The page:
Field Notes - Civil War news and history


The J.E.B. Stuart statue in Richmond, Va.New messages for old statues?

It wasn't quite art, but it wasn't quite vandalism either. So Richmond, Va., police and park employees were a bit stumped at how to handle ink-on-canvas plaques that were …

A surprise visit from Morgan's RaidersThomas Lewis had avoided war -- until it invaded his own farm
Emory Upton and the Shaping of the U.S. ArmyHow one soldier’s combat experiences and study of the world's great military powers led to a tactical revolution
'John Brown's Body' - Stephen Vincent Benet and Civil War Memory'John Brown's Body' by Stephen Vincent Benet, published in 1928, remains a vibrant tapestry of America's diversity and its unity, its 15,000 lines re-imagining the Civil War as Lincoln understood it.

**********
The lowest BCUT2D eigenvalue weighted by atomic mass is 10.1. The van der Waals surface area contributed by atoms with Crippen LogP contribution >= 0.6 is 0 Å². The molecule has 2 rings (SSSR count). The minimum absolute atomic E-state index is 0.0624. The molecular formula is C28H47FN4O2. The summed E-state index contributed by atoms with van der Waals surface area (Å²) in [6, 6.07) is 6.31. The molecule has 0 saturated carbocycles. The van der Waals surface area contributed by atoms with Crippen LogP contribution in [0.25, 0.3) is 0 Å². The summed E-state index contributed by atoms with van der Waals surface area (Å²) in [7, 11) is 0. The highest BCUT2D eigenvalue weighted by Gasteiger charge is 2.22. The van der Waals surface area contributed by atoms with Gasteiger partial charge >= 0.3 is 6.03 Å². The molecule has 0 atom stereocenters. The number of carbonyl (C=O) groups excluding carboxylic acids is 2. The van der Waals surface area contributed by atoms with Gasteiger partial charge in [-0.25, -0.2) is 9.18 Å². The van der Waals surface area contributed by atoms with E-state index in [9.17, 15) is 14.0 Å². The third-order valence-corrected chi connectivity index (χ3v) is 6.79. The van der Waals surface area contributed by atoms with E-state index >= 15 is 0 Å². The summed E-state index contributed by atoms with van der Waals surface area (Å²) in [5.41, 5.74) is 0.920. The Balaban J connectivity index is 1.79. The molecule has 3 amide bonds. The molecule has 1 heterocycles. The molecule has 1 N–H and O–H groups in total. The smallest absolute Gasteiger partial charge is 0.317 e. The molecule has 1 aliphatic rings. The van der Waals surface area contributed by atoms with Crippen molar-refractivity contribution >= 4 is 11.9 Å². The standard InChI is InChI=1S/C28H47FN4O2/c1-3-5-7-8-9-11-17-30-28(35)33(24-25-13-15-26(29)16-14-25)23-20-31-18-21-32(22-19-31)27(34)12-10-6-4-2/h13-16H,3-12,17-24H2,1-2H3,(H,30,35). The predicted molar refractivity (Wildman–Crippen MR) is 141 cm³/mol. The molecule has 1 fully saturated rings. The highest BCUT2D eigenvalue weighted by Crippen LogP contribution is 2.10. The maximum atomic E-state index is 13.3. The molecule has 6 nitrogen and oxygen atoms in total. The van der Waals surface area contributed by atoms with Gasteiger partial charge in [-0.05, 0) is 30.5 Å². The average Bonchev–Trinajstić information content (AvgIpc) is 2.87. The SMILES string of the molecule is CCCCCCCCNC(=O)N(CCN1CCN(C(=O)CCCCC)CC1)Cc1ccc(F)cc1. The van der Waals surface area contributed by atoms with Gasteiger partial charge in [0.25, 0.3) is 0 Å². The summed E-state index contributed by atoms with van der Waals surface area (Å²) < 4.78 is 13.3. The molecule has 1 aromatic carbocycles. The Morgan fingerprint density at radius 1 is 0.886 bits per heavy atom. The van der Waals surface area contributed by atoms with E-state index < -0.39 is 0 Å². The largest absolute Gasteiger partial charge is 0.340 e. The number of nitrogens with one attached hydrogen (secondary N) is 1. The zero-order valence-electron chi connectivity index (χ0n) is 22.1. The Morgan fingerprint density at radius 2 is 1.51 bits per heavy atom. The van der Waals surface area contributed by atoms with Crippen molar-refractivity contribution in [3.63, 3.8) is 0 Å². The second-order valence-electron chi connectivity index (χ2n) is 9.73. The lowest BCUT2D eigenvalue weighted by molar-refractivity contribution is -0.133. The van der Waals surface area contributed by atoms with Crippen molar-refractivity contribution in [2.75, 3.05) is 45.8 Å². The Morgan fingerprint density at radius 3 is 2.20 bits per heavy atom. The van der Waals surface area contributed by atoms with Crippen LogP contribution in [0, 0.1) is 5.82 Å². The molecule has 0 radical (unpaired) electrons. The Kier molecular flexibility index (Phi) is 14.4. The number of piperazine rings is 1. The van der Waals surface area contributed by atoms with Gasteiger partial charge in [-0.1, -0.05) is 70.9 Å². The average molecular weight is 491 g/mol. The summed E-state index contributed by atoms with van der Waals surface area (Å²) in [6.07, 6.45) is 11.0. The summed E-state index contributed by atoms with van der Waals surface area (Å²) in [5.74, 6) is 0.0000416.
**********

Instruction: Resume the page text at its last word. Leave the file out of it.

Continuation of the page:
Sherman's Folly at ShilohBefore one of the Civil War’s most brutal battles, one of its finest generals ignored signs of danger—and paid a steep price
Union at Shiloh

A letter from Pvt. William Christie, 1st Minnesota Battery, to his father. Christie's battery lost three men killed and six men wounded.

I supposed you have heard of the great battle on the 6th and 7th of this month. …

Confederates at Shiloh

On April 6, 1862, following the first day of fighting, General Ulysses Grant ordered Union gunboats on the Tennessee River to fire broadsides all through the night, in an effort to unnerve the enemy. John S. Cockerill of the 70th

Louisa May Alcott Goes to WarEager to support the North, the budding author volunteered for a fledgling corps of female nurses